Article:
Predicting the ROI on the IRA
Climate change looms large in Democrats’ Inflation Reduction Act, signed into law by President Joe Biden on Tuesday. The legislation will spend $369 billion over the next decade on a portfolio of energy and climate issues, primarily in the form of new and expanded tax credits for both manufacturers and consumers—the largest federal climate investment ever, and much more than the bill’s roughly $80 billion in spending on the IRS and $64 billion for expanded health insurance subsidies ($300 billion in revenue will go toward deficit reduction).
The extent of the spending—which is projected to accelerate America’s ongoing reduction of greenhouse gas emissions—is especially significant given that Americans’ support for government action on climate change is a mile wide and an inch deep. In a Pew poll conducted before the 2020 election, 65 percent of respondents said the federal government was doing too little to combat climate change. But in a July poll from Monmouth University, only 1 percent of respondents named climate change and the environment as “the biggest concern facing your family right now.”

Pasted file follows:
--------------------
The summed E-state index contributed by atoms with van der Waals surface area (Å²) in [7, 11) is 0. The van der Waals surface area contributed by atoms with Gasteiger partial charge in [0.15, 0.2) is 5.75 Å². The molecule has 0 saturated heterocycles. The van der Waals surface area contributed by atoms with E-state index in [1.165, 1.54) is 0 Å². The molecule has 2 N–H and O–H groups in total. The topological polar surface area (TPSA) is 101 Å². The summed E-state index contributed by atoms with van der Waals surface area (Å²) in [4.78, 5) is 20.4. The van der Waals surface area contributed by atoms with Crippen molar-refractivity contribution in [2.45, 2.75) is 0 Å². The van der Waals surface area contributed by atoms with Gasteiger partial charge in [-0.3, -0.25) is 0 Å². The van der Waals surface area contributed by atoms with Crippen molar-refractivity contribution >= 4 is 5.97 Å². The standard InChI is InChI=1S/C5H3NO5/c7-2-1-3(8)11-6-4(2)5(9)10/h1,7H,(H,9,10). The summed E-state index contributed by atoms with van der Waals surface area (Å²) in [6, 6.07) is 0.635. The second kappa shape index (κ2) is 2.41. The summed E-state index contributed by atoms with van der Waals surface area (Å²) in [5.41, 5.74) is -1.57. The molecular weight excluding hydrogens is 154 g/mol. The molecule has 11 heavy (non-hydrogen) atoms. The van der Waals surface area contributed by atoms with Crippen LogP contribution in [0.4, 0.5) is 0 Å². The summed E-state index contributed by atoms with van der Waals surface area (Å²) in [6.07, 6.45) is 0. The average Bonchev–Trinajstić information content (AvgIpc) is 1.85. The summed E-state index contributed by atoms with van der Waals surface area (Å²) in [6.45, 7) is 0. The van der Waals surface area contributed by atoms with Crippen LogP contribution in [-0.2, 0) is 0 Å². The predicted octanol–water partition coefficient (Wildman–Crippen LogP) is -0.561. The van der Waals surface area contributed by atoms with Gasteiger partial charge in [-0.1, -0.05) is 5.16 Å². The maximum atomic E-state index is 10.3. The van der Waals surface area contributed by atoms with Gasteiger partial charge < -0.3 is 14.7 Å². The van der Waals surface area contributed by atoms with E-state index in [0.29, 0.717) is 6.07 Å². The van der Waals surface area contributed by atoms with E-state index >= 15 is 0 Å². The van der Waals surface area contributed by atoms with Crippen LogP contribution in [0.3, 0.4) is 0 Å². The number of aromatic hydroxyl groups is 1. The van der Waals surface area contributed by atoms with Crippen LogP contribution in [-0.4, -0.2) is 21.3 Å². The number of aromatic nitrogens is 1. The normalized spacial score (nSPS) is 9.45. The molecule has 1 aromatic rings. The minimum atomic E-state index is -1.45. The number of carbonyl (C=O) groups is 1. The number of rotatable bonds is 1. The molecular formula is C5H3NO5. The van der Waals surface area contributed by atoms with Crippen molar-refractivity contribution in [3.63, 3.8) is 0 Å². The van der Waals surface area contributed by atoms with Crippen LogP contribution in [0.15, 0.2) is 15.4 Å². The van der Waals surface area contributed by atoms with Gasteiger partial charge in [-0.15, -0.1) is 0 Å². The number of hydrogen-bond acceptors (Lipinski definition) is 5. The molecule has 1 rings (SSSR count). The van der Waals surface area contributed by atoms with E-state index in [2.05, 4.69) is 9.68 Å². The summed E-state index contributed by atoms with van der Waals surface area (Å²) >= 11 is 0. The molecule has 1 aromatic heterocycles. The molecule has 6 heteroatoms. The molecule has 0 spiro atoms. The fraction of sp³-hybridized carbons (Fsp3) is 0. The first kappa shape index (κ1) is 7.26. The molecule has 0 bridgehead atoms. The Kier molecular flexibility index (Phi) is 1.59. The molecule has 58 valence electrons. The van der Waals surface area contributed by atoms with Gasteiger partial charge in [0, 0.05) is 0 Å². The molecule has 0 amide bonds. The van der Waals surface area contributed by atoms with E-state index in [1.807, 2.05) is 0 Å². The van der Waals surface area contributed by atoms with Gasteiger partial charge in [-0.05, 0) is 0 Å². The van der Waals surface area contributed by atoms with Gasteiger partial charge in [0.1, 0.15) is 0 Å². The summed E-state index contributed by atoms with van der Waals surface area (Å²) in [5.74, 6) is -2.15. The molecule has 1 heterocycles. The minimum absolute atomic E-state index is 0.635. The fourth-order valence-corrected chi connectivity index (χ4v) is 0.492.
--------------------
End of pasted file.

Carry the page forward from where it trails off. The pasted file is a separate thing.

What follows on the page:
Americans are more concerned about immediate economic realities like inflation, leaving climate policy on the backburner. As a result, liberal commentator Matthew Yglesias argued earlier this year that climate advocacy should be seen as “an elite-driven effort to foist good ideas on a somewhat indifferent public.”
If that’s true, then it’s worth asking: What is the IRA foisting?